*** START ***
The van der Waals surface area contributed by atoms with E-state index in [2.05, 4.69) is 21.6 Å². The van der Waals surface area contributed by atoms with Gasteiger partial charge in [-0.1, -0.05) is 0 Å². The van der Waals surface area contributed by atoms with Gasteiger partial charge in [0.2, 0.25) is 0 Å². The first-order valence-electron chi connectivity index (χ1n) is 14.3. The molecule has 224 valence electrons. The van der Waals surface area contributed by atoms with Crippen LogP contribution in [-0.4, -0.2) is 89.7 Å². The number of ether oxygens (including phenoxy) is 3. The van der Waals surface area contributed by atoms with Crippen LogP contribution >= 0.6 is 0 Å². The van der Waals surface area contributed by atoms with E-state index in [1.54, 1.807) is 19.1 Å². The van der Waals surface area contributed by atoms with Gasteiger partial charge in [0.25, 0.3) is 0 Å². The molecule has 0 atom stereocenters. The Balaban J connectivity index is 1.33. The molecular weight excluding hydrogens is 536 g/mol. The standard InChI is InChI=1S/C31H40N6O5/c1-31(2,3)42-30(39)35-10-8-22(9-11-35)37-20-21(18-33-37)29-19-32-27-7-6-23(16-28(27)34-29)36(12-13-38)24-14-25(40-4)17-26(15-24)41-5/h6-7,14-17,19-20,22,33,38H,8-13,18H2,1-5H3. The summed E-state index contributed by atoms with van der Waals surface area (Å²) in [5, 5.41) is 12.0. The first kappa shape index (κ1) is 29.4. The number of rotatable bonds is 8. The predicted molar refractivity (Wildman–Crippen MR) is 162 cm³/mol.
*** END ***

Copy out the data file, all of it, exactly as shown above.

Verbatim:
The van der Waals surface area contributed by atoms with E-state index in [2.05, 4.69) is 21.6 Å². The van der Waals surface area contributed by atoms with Gasteiger partial charge in [-0.1, -0.05) is 0 Å². The van der Waals surface area contributed by atoms with Gasteiger partial charge in [0.2, 0.25) is 0 Å². The first-order valence-electron chi connectivity index (χ1n) is 14.3. The molecule has 224 valence electrons. The van der Waals surface area contributed by atoms with Crippen LogP contribution in [-0.4, -0.2) is 89.7 Å². The number of ether oxygens (including phenoxy) is 3. The van der Waals surface area contributed by atoms with Crippen LogP contribution >= 0.6 is 0 Å². The van der Waals surface area contributed by atoms with E-state index in [1.54, 1.807) is 19.1 Å². The van der Waals surface area contributed by atoms with Gasteiger partial charge in [0.25, 0.3) is 0 Å². The molecule has 0 atom stereocenters. The Balaban J connectivity index is 1.33. The molecular weight excluding hydrogens is 536 g/mol. The standard InChI is InChI=1S/C31H40N6O5/c1-31(2,3)42-30(39)35-10-8-22(9-11-35)37-20-21(18-33-37)29-19-32-27-7-6-23(16-28(27)34-29)36(12-13-38)24-14-25(40-4)17-26(15-24)41-5/h6-7,14-17,19-20,22,33,38H,8-13,18H2,1-5H3. The summed E-state index contributed by atoms with van der Waals surface area (Å²) in [5, 5.41) is 12.0. The first kappa shape index (κ1) is 29.4. The number of rotatable bonds is 8. The predicted molar refractivity (Wildman–Crippen MR) is 162 cm³/mol.